The word "lawsuit" alone is enough to make a business owner's stomach churn. Unfortunately, in the case of lost customer or product data, you might be faced with one (or multiple) lawsuits. It's your responsibility not only to keep customer data safe, but to be able to restore the information in the event of data loss. Additionally, backup and recovery protocols are often required to stay in compliance with national and industry regulations.
Four reasons why SMBs should use data loss protection tools
Security should be at the forefront of your priorities, and it doesn't have to break the bank. Still unsure whether you should invest in data loss protection? Here are four reasons to do so:
1. Protect sensitive data
Your business doesn't have to be a well-known corporation to have sensitive data worth protecting, like intellectual property and customer information. In fact, many attackers actually focus on smaller businesses because of their size, assuming they'll be easy targets. Deploying backup & recovery software will help to protect your important business data and allow you to get back up and running while you address the source and root cause of the data loss incident. Businesses that are unable to recover their data can experience days or even weeks of downtime due to lost or corrupted data. Many businesses ultimately never get their data back and end up shutting their doors entirely.
2. Comply with national and industry regulations
Regardless of size, all businesses must comply with national and industry regulations. Data loss protection technologies – such as cloud-based backup & recovery software - aid compliance by allowing your business to quickly recover confidential information.
3. Reduce threats to mobility
Many small business owners can't afford an office space or company equipment for each employee, committing to a remote work and bring-your-own-device (BYOD) arrangement. While this is a convenient money-saving tactic, especially for startups, it can also be risky. An increased risk of lost or stolen laptops can also mean an increased risk to the data that lives on them. To combat these risks, SMBs should use data loss protection solutions that regularly back up data and can recover it in the event of a lost or stolen device.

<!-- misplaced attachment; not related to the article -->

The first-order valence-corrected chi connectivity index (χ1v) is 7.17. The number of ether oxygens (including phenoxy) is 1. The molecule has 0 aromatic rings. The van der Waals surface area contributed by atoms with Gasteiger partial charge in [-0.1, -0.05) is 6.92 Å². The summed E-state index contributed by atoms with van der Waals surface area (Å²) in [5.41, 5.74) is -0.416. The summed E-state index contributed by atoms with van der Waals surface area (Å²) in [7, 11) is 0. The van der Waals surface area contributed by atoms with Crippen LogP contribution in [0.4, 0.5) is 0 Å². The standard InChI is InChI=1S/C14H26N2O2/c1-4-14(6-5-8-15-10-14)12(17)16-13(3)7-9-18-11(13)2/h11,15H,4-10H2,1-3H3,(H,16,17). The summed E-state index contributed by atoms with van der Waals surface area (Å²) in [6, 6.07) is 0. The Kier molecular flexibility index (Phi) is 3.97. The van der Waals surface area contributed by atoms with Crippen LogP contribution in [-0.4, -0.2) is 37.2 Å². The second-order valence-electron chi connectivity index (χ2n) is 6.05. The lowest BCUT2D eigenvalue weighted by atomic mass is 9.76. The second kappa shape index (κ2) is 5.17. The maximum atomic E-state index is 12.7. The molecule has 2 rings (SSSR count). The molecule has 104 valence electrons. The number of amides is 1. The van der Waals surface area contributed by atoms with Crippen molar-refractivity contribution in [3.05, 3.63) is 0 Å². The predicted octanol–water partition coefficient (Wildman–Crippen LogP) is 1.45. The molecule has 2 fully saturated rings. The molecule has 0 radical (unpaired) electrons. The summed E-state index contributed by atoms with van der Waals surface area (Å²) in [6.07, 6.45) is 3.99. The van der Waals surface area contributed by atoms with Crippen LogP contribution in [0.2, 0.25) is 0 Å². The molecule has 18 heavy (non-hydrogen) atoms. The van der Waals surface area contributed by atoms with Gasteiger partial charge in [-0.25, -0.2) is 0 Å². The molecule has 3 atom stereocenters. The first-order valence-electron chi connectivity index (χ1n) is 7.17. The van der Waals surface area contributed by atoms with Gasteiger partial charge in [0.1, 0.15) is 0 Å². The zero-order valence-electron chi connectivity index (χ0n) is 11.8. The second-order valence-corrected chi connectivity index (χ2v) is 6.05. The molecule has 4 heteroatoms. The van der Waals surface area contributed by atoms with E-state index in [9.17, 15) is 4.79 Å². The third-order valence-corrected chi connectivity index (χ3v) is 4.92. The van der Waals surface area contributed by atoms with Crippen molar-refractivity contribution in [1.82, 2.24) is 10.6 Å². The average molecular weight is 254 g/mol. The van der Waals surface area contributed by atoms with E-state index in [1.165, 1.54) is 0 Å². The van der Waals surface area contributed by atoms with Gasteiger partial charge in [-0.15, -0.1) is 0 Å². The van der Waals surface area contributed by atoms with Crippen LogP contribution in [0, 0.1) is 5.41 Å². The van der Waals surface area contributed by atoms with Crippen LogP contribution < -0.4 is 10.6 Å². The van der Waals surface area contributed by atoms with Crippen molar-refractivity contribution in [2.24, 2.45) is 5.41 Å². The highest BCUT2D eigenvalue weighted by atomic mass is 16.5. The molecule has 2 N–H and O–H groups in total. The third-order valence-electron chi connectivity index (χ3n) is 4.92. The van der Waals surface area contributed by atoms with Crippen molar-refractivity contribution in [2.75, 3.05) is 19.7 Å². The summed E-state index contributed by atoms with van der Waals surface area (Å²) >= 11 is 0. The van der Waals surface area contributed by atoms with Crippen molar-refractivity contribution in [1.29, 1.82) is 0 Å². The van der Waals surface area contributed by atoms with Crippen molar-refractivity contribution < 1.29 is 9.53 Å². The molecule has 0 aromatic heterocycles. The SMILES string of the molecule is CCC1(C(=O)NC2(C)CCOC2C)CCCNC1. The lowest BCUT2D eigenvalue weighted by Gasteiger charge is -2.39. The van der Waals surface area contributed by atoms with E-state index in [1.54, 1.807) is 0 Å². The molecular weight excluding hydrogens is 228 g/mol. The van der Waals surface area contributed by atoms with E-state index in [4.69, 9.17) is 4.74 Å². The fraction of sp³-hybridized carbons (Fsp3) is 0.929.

4. Protect valuable data during mergers and acquisitions
Mergers and acquisitions are more common than many people think. With each merger and acquisition comes a risk of losing data as divergent systems are consolidated, as well as the risk of malfeasance or data deletion by disgruntled former employees. Furthermore, data loss is one of the biggest reasons why mergers and acquisitions fail. If you plan to grow your business through a merger or acquisition, you should be sure to invest in data loss protection.
Data loss protection for your business
So, you now likely understand the importance of data loss protection for organizations of all sorts and sizes. But which is the right tool for your business?
We recommend CrashPlan for Small Business for Small Business, easy-to-use, unlimited and automatic data loss protection, specifically for small businesses. For just $10 a month per computer, CrashPlan offers enterprise-grade data loss protection at small business prices. The software offers cloud-based backup and makes protecting files on your devices, including your file server and external hard drives, fast and easy.
Beyond data loss protection, CrashPlan offers unlimited backup, automatic and continuous protection, flexible scheduling, version retention configuration, military-grade AES-256 at-rest file encryption, customized deleted file retention, and CPU usage settings, and it is compatible with Mac, PC and Linux.
Additionally, CrashPlan has a dedicated support staff available by phone, chat and email, as well as online support documentation.
If you're on the fence about whether to invest in data loss protection, consider the impact a data loss incident might have on your business and its customers or clients. No matter how small your company might be, it's still on the radar for attackers across the board. Invest in a quality data loss protection program like CrashPlan so you can ensure compliance and protection with ease.